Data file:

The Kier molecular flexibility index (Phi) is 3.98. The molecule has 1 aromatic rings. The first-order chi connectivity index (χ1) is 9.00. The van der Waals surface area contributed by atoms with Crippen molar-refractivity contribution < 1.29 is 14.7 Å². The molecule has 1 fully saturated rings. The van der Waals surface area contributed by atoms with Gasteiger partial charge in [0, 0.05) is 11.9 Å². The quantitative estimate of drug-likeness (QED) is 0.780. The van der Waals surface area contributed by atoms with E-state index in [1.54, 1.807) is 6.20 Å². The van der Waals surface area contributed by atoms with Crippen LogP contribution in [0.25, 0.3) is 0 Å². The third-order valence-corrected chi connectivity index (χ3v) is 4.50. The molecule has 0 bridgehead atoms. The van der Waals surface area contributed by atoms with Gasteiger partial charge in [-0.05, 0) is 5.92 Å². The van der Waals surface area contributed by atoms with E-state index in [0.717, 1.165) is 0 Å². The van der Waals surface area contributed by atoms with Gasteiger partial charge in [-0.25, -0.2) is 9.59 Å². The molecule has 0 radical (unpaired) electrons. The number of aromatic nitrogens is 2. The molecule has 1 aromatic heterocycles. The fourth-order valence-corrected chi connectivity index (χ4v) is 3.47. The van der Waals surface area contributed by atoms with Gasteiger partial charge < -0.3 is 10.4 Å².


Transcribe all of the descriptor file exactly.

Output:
The Kier molecular flexibility index (Phi) is 3.98. The molecule has 1 aromatic rings. The first-order chi connectivity index (χ1) is 9.00. The van der Waals surface area contributed by atoms with Crippen molar-refractivity contribution < 1.29 is 14.7 Å². The molecule has 1 fully saturated rings. The van der Waals surface area contributed by atoms with Gasteiger partial charge in [0, 0.05) is 11.9 Å². The quantitative estimate of drug-likeness (QED) is 0.780. The van der Waals surface area contributed by atoms with E-state index in [1.54, 1.807) is 6.20 Å². The van der Waals surface area contributed by atoms with Crippen LogP contribution in [0.25, 0.3) is 0 Å². The third-order valence-corrected chi connectivity index (χ3v) is 4.50. The molecule has 0 bridgehead atoms. The van der Waals surface area contributed by atoms with Gasteiger partial charge in [-0.05, 0) is 5.92 Å². The van der Waals surface area contributed by atoms with E-state index in [0.717, 1.165) is 0 Å². The van der Waals surface area contributed by atoms with Gasteiger partial charge in [-0.25, -0.2) is 9.59 Å². The molecule has 0 radical (unpaired) electrons. The number of aromatic nitrogens is 2. The molecule has 1 aromatic heterocycles. The fourth-order valence-corrected chi connectivity index (χ4v) is 3.47. The van der Waals surface area contributed by atoms with Gasteiger partial charge < -0.3 is 10.4 Å².